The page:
Arizona Clearance Card Lawyers
One valid reason for an applicant for a fingerprint clearance card to receive an Arizona Fingerprint Card Denial is past criminal incidents (this includes convictions in other states beside Arizona). An applicant for an Arizona fingerprint clearance card with the Arizona Department of Public Safety (DPS) will assess the state and federal criminal history record and contrast it with the list of precluded offenses; if the offense is included in the list, DPS automatically denies such application.
Automatic Denial of Arizona Fingerprint Clearance Card
DENIAL: Individuals submit an application to the Department of Public Safety (DPS) with the fingerprint imprint. This happens regardless of if it’s a Level I fingerprint clearance card or a standard fingerprint clearance. DPS then conducts a background investigation on your criminal history statewide and nationwide. In the event there are arrests on your record, DPS counter-checks your criminal convictions with the list that can cause possible denial of your clearance card. Some of these include theft, drug offenses, homicide, assault, and more. These are “precluded offenses.” In the event a person’s criminal record has precluded offenses, DPS works to find out if the disposition is dismissal, conviction or default.
If there is a conviction: DPS will deny the fingerprint clearance card without the chance to appeal.
Oftentimes, the criminal record doesn’t specify the type of disposition. When this happens DPS performs thorough research with the help of different law enforcement agencies. This allows them to know how the case became final. Within 30 days after the investigation and DPS still does not know such disposition, there will be a DENIAL of fingerprint card. Almost all denials still have a remedy of applying to the Board of Fingerprinting for a good cause exception.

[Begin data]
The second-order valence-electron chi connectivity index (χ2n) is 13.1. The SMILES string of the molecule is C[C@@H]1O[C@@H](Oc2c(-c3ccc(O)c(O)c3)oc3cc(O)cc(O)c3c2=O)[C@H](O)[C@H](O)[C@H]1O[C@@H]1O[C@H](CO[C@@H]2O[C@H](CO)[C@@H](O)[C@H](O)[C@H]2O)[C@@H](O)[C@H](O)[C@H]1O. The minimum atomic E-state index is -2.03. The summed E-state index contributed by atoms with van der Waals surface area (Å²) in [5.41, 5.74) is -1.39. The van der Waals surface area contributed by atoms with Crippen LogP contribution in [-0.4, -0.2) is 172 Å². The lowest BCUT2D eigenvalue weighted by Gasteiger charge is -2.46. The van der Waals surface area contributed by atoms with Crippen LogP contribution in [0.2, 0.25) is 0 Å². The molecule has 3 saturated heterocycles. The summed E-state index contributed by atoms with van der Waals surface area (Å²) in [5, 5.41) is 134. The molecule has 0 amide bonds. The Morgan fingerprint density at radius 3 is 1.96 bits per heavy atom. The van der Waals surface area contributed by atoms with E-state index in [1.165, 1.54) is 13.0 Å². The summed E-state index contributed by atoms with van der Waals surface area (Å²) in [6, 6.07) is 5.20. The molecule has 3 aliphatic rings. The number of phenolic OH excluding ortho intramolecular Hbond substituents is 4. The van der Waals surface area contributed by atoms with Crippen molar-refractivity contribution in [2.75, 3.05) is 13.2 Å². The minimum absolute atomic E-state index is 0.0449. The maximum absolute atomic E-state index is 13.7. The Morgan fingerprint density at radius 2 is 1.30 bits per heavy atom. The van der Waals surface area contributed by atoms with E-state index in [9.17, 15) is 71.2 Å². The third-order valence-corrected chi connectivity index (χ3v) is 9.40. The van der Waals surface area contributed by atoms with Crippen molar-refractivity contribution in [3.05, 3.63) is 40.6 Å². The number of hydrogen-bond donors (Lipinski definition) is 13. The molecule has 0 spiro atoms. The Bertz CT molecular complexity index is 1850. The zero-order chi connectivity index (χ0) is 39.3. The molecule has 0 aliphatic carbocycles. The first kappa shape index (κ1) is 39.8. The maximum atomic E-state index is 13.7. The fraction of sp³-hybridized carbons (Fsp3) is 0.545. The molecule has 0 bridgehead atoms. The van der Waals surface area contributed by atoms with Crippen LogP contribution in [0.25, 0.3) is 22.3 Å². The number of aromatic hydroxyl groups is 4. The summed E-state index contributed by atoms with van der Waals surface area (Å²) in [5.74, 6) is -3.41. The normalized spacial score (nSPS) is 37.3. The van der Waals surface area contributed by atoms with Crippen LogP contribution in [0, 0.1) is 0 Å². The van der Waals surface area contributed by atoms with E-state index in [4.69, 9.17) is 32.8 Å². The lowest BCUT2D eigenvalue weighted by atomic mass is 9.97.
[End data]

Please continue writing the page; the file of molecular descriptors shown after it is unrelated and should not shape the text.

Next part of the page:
Fingerprint Card Criminal History
The Board applies the following criteria to the particular circumstances of your case and Arizona Fingerprint Card Criminal History when determining a good cause exception. The Board also considers any substantiated allegations of minor child abuse or neglect made by Child Protective Services or a similar child welfare agency in another state. The Board must consider all of the following criteria in determining good-cause if initially denied:
- The extent of the person’s criminal record and offenses (misdemeanor or felony).
- Length of time since the offense.
- The nature of the crimes committed (some sexual crimes can preclude getting a card).
- Any applicable mitigating circumstances.
- The degree to which the person participated in the offense.
- The extent of the person’s rehabilitation (for instance, from drug possession), including:
- Completion of probation, parole or community supervision (like involving alcohol awareness for a DUI).
- Whether the person paid restitution or other compensation for the offense (like property damage during domestic violence).
- Evidence of positive action and use of resources to change criminal behavior, such as completion of a drug treatment program or counseling.
- Personal references attesting to the person’s rehabilitation without exception.
Lawyer for Fingerprint Clearance Card
If you would like to set up a consultation with Chelle Law or learn more about the services our Arizona Fingerprint Card Attorney provides reach out to us today.
Read what Lance had to say about us on Google:
“Chelle Law helped me get my fingerprint card when I thought it was not possible. I had problems with my background but I didn’t want to give up my dream of working in the medical field. Thanks to their expertise I have a chance to pursue the career I wanted. They were very easy to work with and I highly recommend them!”
Lance W., October 2020, Rating: 5/5 ⭐⭐⭐⭐⭐